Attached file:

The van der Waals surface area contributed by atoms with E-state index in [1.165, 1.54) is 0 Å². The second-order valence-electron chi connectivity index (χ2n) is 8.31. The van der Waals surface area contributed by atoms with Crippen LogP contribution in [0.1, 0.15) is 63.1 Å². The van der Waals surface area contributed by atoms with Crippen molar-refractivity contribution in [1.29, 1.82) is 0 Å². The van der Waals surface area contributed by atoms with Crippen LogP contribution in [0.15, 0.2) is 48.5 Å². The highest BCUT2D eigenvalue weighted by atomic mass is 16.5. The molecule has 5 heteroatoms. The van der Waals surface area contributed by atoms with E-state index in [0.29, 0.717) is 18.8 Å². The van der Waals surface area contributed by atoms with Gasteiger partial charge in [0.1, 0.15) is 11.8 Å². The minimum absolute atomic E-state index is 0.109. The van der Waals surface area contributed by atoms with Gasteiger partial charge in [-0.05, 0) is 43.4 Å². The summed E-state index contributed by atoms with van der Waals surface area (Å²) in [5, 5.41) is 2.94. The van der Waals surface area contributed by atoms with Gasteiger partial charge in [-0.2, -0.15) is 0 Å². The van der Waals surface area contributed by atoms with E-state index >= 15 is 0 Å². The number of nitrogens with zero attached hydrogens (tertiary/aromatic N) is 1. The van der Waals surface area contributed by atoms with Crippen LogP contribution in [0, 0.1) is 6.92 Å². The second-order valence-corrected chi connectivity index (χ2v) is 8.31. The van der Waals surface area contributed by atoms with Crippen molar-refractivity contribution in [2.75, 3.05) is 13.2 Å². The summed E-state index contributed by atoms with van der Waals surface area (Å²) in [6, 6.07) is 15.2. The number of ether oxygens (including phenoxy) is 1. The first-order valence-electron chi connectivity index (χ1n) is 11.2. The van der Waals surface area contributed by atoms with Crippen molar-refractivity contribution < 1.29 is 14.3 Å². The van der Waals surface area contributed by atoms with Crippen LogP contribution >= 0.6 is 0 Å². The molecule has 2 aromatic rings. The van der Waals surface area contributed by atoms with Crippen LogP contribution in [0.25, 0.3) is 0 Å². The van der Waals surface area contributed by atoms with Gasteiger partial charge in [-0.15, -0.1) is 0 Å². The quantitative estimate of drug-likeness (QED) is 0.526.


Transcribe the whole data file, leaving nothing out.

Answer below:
The van der Waals surface area contributed by atoms with E-state index in [1.165, 1.54) is 0 Å². The second-order valence-electron chi connectivity index (χ2n) is 8.31. The van der Waals surface area contributed by atoms with Crippen LogP contribution in [0.1, 0.15) is 63.1 Å². The van der Waals surface area contributed by atoms with Crippen molar-refractivity contribution in [1.29, 1.82) is 0 Å². The van der Waals surface area contributed by atoms with Crippen LogP contribution in [0.15, 0.2) is 48.5 Å². The highest BCUT2D eigenvalue weighted by atomic mass is 16.5. The molecule has 5 heteroatoms. The van der Waals surface area contributed by atoms with E-state index in [0.29, 0.717) is 18.8 Å². The van der Waals surface area contributed by atoms with Gasteiger partial charge in [0.1, 0.15) is 11.8 Å². The minimum absolute atomic E-state index is 0.109. The van der Waals surface area contributed by atoms with Gasteiger partial charge in [-0.05, 0) is 43.4 Å². The summed E-state index contributed by atoms with van der Waals surface area (Å²) in [5, 5.41) is 2.94. The van der Waals surface area contributed by atoms with Gasteiger partial charge in [-0.2, -0.15) is 0 Å². The van der Waals surface area contributed by atoms with E-state index >= 15 is 0 Å². The number of nitrogens with zero attached hydrogens (tertiary/aromatic N) is 1. The van der Waals surface area contributed by atoms with Crippen LogP contribution in [0, 0.1) is 6.92 Å². The second-order valence-corrected chi connectivity index (χ2v) is 8.31. The van der Waals surface area contributed by atoms with Crippen molar-refractivity contribution in [2.75, 3.05) is 13.2 Å². The summed E-state index contributed by atoms with van der Waals surface area (Å²) in [6, 6.07) is 15.2. The number of ether oxygens (including phenoxy) is 1. The first-order valence-electron chi connectivity index (χ1n) is 11.2. The van der Waals surface area contributed by atoms with Crippen molar-refractivity contribution < 1.29 is 14.3 Å². The van der Waals surface area contributed by atoms with Crippen LogP contribution >= 0.6 is 0 Å². The molecule has 2 aromatic rings. The van der Waals surface area contributed by atoms with Crippen LogP contribution in [0.25, 0.3) is 0 Å². The van der Waals surface area contributed by atoms with Gasteiger partial charge in [-0.15, -0.1) is 0 Å². The quantitative estimate of drug-likeness (QED) is 0.526.